There are many Alaskans who are still waiting for our new, very popular governor to erase more of Frank Murkowski's legacy. With persistence and courage, Sarah Palin could be the best governor in Alaska's history.
The subject of this letter is scary. Those of us, who are conservation minded, but who also support responsible, accountable development in our great state, know many legislators, et al, still subscribe to Murkowski's "development at any cost" policies.
The Alaska mining industry does today what was done before Alaska was a state. It simply files mining claims and then begins to determine whether the claims are productive. Regarding the proposed Pebble Mine site, the extensive exploration of its claims already may have devastated the clean waters of many surrounding streams and aquifers.
The Pebble developers, with the tacit approval of the state of Alaska, have drilled many, many test holes over a broad area, interrupting the aquifers and alluvial springs, which feed the surrounding salmon streams with clean water. And the waste from these drillings is simply dumped on the tundra.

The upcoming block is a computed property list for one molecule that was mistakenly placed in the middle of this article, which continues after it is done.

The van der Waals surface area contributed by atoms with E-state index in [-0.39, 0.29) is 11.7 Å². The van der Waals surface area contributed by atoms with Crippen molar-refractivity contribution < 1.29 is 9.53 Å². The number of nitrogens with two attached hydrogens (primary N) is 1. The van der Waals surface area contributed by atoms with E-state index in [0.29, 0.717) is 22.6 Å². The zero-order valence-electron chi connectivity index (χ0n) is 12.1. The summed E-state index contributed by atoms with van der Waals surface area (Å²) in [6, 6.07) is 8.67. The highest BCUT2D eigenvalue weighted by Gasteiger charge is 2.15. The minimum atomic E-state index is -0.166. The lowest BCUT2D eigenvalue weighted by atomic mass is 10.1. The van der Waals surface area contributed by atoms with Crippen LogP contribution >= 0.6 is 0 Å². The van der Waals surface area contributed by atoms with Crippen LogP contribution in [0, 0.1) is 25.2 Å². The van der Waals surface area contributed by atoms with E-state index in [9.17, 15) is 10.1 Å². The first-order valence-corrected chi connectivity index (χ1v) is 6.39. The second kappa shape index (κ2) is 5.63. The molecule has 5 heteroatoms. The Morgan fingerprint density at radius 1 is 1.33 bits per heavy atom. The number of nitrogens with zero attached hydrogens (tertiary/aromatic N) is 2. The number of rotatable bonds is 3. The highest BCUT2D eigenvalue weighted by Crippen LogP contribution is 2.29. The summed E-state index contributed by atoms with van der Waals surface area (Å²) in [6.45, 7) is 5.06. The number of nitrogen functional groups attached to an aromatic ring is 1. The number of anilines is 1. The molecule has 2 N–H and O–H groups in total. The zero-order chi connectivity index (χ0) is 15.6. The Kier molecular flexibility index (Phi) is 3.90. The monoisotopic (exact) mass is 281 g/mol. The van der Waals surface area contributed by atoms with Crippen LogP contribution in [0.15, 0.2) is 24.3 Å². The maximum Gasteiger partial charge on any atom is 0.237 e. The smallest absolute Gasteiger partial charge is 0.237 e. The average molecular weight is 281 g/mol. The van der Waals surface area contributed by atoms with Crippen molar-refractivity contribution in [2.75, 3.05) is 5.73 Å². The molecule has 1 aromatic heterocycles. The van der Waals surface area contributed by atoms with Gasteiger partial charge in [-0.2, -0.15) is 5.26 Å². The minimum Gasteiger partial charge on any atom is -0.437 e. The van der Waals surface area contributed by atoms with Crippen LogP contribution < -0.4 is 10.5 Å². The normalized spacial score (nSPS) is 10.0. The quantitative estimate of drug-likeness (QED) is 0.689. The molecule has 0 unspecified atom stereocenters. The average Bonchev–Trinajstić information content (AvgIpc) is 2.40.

Subsequently, this waste will be spread further by rain and snow melt runoff into surface streams, lakes and ponds. And for the past two-plus years, the Alaska Department of Natural Resources has been waiting for the Pebble developers to file some kind of EIS (using Pebble data) and a mining permit application before considering whether there is an environmental problem.
Other important state issues notwithstanding, Gov. Palin and DNR Commissioner Tom Irwin should become personally more inquisitive about Pebble and other similar Alaska mining sites before irreversible damage is done.
It may be too late already. As they have done in their interface with the oil/gas producers, they should obtain independent, expert advice on cyanide leach mining of low grade ores.
Worldwide, the terrible legacy of this mining process is a very well-documented history (New York Times, "Behind Gold's Glitter," Oct. 24, 2005, 11 pp.) of irresponsible developers raping the mining sites and leaving the mess/cleanup to others.
This administration cannot claim plausible deniability of this legacy. We Alaskans are expecting much more from Sarah Palin than a continuing Frank Murkowski legacy.
We do not want Pebble to become the "Sarah Palin-Tom Irwin Open Pit Mine," which would corrupt the world's greatest wild sockeye fishery and irreversibly pollute some of the most pristine streams and lakes in Alaska.
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